Billings, MT - Call to Artists! Submit your work to the Yellowstone Art Museum's 49th Annual Art Auction. The event takes place March 4th, 2017. Submission deadline is Friday, October 14th, 2016. Submission is free for all artists. The juror will be Kenneth L. Schuster. Kenneth is the Director & Chief Curator at The Brinton Museum in Big Horn, Wyoming.
In addition to supporting a charitable event, artists who are juried in enjoy the following benefits:
- Inclusion in the 49th Art Auction and the exhibition and catalog. The exhibition is presented in the museum’s main galleries, and runs from January 19 to March 4, 2017, at the Yellowstone Art Museum in Billings, Montana.
- A special invitation to the opening reception honoring participating artists, Thursday evening, January 19th, 2017.
- One copy of a full-color catalog.
- All of the juried artwork will be displayed on the YAM’s website.
- Widespread regional advertising and promotion of the Auction.
- One complimentary ticket to the culminating event on March 5, 2016, and one guest ticket at half price.
- Special acknowledgment for artists making full donations to live or silent auctions on exhibition signage, catalog, and website.
Also apply on the same application to be a Quick Draw artist where art works are created on-site at the event and first in line for bidding during the Live Auction.
By Tyler Morrison
October is a fascinating culinary month. How exactly did the stars align so that a two-week holiday celebrating the culture of the common mans’ drink shares the same month as the day we dress up as superheroes and pop culture icons and cram bulk discount candy into our bodies. Both Oktoberfest and Halloween give us an interesting opportunity to elevate our food and drink game to heights we dared not reach previously. Can we combine these two merrymaking occasions? It is possible to combine craft beer and dessert? Oh, absolutely, and it is delicious.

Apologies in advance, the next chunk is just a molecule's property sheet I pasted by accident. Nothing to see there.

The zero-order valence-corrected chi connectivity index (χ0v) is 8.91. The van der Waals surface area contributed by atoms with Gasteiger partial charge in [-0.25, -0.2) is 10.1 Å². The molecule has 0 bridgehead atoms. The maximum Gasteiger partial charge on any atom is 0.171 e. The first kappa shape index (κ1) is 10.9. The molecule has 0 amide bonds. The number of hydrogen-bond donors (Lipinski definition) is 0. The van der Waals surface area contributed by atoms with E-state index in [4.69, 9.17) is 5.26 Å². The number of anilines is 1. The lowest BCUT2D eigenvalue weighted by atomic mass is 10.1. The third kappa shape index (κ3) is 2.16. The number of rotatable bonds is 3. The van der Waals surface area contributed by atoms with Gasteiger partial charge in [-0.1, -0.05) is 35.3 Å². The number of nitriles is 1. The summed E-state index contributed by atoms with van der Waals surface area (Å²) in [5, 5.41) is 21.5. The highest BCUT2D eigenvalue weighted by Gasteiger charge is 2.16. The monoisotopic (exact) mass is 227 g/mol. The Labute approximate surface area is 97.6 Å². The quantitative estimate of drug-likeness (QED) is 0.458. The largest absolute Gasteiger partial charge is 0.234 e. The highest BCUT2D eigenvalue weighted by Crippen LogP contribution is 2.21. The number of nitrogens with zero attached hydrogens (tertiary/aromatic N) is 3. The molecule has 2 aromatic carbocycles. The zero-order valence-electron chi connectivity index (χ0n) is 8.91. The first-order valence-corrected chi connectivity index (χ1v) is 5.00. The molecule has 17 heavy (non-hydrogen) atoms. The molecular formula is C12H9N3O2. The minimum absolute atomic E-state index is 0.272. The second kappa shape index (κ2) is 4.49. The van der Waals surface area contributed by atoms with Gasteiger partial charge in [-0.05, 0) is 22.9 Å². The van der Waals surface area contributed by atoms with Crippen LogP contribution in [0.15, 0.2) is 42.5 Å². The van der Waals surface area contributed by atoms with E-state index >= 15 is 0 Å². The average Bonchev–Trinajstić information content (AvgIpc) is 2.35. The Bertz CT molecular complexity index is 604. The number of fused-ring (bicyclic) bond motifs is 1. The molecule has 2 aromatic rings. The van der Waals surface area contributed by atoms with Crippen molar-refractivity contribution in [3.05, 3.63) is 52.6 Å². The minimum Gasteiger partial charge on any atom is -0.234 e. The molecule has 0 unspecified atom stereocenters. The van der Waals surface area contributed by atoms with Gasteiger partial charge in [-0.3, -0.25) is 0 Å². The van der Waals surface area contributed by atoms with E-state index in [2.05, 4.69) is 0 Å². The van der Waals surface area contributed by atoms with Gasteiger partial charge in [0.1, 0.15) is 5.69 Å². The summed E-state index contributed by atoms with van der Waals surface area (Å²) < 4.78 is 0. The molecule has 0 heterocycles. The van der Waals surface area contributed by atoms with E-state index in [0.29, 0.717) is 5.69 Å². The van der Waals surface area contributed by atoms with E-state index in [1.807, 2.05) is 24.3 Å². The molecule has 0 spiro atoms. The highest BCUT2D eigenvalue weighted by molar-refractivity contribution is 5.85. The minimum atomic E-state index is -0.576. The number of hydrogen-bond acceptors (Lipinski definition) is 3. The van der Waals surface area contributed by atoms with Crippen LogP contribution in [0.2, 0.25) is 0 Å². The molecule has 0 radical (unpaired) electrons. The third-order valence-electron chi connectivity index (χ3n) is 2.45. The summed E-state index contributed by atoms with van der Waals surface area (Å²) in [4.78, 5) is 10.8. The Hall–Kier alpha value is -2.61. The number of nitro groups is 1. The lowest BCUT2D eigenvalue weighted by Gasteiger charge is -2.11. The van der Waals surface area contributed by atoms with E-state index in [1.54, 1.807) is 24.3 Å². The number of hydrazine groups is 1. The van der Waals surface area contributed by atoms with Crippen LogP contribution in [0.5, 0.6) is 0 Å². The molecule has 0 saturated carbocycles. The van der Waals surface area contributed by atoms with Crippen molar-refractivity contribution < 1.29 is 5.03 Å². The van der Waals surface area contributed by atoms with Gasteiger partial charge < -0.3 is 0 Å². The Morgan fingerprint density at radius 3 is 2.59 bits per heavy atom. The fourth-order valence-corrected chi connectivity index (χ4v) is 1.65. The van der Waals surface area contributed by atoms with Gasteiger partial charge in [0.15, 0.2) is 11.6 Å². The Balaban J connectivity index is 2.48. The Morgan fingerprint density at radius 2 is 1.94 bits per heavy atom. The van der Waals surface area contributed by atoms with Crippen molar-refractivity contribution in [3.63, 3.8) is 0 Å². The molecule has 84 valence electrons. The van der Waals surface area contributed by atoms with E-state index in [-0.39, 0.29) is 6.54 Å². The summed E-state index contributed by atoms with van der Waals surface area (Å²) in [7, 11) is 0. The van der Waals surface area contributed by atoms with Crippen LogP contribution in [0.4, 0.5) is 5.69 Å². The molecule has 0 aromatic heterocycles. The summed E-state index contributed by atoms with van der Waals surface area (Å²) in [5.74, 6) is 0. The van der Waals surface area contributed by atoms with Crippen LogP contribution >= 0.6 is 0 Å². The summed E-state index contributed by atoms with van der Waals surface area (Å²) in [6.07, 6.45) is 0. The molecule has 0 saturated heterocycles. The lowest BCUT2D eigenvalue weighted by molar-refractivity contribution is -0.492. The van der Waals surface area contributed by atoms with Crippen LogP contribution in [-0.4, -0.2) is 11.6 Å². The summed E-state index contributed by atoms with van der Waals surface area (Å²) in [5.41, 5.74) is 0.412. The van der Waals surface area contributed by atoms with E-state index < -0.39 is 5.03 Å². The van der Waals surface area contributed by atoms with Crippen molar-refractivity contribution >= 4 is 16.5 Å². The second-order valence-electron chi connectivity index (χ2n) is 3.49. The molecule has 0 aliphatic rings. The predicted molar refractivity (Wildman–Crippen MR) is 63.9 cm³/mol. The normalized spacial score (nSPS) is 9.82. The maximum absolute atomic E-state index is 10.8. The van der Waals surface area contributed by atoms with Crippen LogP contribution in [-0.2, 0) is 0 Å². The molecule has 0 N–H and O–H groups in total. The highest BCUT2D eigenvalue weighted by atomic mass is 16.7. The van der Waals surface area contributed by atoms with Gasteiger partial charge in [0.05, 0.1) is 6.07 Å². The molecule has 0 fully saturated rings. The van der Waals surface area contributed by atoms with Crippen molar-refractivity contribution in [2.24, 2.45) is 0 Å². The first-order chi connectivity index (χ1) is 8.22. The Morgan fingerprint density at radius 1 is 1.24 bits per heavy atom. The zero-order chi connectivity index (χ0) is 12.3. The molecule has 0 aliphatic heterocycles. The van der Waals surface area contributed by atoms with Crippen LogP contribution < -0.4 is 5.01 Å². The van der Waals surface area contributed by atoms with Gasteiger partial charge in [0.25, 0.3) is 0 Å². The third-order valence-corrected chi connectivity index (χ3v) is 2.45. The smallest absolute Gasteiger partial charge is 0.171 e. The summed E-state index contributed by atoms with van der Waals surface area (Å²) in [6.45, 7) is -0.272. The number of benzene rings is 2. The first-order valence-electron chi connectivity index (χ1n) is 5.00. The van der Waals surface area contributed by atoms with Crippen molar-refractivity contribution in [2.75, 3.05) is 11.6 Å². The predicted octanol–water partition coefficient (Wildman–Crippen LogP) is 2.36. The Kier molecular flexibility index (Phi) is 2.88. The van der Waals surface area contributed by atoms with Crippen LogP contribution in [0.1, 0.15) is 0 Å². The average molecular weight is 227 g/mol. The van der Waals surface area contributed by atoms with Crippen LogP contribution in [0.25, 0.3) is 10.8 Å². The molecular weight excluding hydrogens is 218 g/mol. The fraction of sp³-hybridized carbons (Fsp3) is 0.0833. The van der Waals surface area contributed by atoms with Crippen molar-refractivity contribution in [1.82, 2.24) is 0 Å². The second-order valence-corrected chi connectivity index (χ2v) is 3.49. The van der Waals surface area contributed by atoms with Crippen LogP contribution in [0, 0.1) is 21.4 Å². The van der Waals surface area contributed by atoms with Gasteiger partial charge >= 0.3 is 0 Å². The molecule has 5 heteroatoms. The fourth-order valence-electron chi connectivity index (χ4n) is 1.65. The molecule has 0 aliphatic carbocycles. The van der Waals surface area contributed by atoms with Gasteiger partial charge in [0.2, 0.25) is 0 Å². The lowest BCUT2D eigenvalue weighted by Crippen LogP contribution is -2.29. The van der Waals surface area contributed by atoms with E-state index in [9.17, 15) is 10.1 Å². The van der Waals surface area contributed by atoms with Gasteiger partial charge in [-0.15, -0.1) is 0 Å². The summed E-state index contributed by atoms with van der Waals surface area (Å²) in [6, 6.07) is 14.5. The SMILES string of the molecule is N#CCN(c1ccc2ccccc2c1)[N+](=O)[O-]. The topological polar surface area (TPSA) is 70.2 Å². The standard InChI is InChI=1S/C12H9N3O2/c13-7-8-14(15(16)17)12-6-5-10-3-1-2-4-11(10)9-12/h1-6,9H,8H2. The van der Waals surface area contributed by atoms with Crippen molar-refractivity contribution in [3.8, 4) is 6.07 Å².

Sometimes beer doesn’t get enough credit. Sure, you can find beer pairings on menus now. But beer and dessert are naturally great friends. The potential for matching flavors opens the door to some seriously killer after-dinner pairings. Beer contains all the glorious essences of your favorite desserts. Chocolate, fruit, caramel and coffee flavors abound in our favorite bubbly drinks. Of course, pairing drinks with any food isn't as simple as just matching flavors—there are other elements at play that can gloriously make (or disastrously break) the match.
An often-repeated rule suggests that the beverages served with a multi-course meal must increase in intensity as the meal progresses. The idea being that a reverse in intensity will leave the beverage tasting weak compared to its precursors. The result often sees desserts served with big, heavy high-proof brews.
While the rule often holds true, especially when pairing wine, the beer loving community is constantly turning this guideline on its head. Barleywine, imperial stout and double IPA seem to find their way as meal-ending palate-crushers more often than is necessary. They can do the work, but these beers are best reserved for the richest, fattiest, most mouth-painting of desserts. Imperial stout, for example, is classically paired with flourless chocolate cake. This pairing is brilliant: the dense, fatty, richness of the cake is enough to protect the palate from the aggressive bitterness and alcohol of the beer while the flavors blend brilliantly. But put that same imperial stout with a plain piece of very dark chocolate and the harsh boozy flavors of the high-alcohol beer will dominate without a lot of palate-coating fat.
The best beer pairings are the ones where both the food and the beer are enhanced when they come together. These pairings can be a little easier when following some basic rules.